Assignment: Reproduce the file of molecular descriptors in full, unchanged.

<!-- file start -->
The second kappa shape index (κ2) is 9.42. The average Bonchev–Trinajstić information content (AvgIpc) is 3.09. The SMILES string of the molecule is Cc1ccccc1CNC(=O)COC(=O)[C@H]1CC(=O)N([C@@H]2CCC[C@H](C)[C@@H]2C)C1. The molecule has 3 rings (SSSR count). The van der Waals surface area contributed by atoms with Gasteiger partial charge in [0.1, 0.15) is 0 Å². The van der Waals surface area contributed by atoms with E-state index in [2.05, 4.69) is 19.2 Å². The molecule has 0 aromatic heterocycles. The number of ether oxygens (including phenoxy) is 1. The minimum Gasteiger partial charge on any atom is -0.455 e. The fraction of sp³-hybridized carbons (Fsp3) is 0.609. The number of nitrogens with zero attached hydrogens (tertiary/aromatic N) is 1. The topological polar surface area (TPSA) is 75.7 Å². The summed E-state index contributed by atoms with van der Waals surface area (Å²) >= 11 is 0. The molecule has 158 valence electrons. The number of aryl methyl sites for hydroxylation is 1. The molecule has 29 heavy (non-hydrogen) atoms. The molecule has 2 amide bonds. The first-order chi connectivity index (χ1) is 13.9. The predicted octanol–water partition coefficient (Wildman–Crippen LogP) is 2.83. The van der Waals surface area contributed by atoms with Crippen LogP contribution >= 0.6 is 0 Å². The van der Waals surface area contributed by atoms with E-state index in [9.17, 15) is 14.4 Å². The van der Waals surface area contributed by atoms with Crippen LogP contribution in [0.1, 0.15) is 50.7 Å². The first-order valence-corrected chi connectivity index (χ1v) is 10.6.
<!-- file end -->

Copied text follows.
The second kappa shape index (κ2) is 9.42. The average Bonchev–Trinajstić information content (AvgIpc) is 3.09. The SMILES string of the molecule is Cc1ccccc1CNC(=O)COC(=O)[C@H]1CC(=O)N([C@@H]2CCC[C@H](C)[C@@H]2C)C1. The molecule has 3 rings (SSSR count). The van der Waals surface area contributed by atoms with Gasteiger partial charge in [0.1, 0.15) is 0 Å². The van der Waals surface area contributed by atoms with E-state index in [2.05, 4.69) is 19.2 Å². The molecule has 0 aromatic heterocycles. The number of ether oxygens (including phenoxy) is 1. The minimum Gasteiger partial charge on any atom is -0.455 e. The fraction of sp³-hybridized carbons (Fsp3) is 0.609. The number of nitrogens with zero attached hydrogens (tertiary/aromatic N) is 1. The topological polar surface area (TPSA) is 75.7 Å². The summed E-state index contributed by atoms with van der Waals surface area (Å²) >= 11 is 0. The molecule has 158 valence electrons. The number of aryl methyl sites for hydroxylation is 1. The molecule has 29 heavy (non-hydrogen) atoms. The molecule has 2 amide bonds. The first-order chi connectivity index (χ1) is 13.9. The predicted octanol–water partition coefficient (Wildman–Crippen LogP) is 2.83. The van der Waals surface area contributed by atoms with Crippen LogP contribution >= 0.6 is 0 Å². The van der Waals surface area contributed by atoms with E-state index in [9.17, 15) is 14.4 Å². The van der Waals surface area contributed by atoms with Crippen LogP contribution in [0.1, 0.15) is 50.7 Å². The first-order valence-corrected chi connectivity index (χ1v) is 10.6.